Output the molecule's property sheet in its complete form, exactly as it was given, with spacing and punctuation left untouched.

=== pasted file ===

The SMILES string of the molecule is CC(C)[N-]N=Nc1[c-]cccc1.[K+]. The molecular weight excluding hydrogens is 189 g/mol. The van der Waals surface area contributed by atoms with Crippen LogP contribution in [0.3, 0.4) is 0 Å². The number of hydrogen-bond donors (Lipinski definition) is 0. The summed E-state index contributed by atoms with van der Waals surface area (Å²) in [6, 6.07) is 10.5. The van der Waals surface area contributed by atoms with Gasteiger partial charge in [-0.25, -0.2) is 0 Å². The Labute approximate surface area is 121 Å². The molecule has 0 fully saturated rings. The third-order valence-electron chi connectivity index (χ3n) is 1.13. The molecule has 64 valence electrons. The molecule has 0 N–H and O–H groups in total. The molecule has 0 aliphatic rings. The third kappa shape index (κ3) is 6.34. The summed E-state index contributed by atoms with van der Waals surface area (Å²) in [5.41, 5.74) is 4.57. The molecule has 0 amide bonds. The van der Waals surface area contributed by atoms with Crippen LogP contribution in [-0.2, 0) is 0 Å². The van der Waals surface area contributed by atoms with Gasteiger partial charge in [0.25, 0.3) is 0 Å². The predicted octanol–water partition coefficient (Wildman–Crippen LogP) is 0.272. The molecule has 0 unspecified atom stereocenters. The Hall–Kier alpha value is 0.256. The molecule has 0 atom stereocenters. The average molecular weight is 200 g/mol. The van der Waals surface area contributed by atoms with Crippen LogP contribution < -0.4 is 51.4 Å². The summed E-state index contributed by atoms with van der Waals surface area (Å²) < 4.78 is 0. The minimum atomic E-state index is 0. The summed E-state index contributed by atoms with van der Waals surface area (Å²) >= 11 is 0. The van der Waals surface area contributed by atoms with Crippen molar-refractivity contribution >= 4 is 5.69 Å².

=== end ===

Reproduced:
The SMILES string of the molecule is CC(C)[N-]N=Nc1[c-]cccc1.[K+]. The molecular weight excluding hydrogens is 189 g/mol. The van der Waals surface area contributed by atoms with Crippen LogP contribution in [0.3, 0.4) is 0 Å². The number of hydrogen-bond donors (Lipinski definition) is 0. The summed E-state index contributed by atoms with van der Waals surface area (Å²) in [6, 6.07) is 10.5. The van der Waals surface area contributed by atoms with Gasteiger partial charge in [-0.25, -0.2) is 0 Å². The Labute approximate surface area is 121 Å². The molecule has 0 fully saturated rings. The third-order valence-electron chi connectivity index (χ3n) is 1.13. The molecule has 64 valence electrons. The molecule has 0 N–H and O–H groups in total. The molecule has 0 aliphatic rings. The third kappa shape index (κ3) is 6.34. The summed E-state index contributed by atoms with van der Waals surface area (Å²) in [5.41, 5.74) is 4.57. The molecule has 0 amide bonds. The van der Waals surface area contributed by atoms with Crippen LogP contribution in [-0.2, 0) is 0 Å². The van der Waals surface area contributed by atoms with Gasteiger partial charge in [0.25, 0.3) is 0 Å². The predicted octanol–water partition coefficient (Wildman–Crippen LogP) is 0.272. The molecule has 0 unspecified atom stereocenters. The Hall–Kier alpha value is 0.256. The molecule has 0 atom stereocenters. The average molecular weight is 200 g/mol. The van der Waals surface area contributed by atoms with Crippen LogP contribution < -0.4 is 51.4 Å². The summed E-state index contributed by atoms with van der Waals surface area (Å²) < 4.78 is 0. The minimum atomic E-state index is 0. The summed E-state index contributed by atoms with van der Waals surface area (Å²) >= 11 is 0. The van der Waals surface area contributed by atoms with Crippen molar-refractivity contribution >= 4 is 5.69 Å².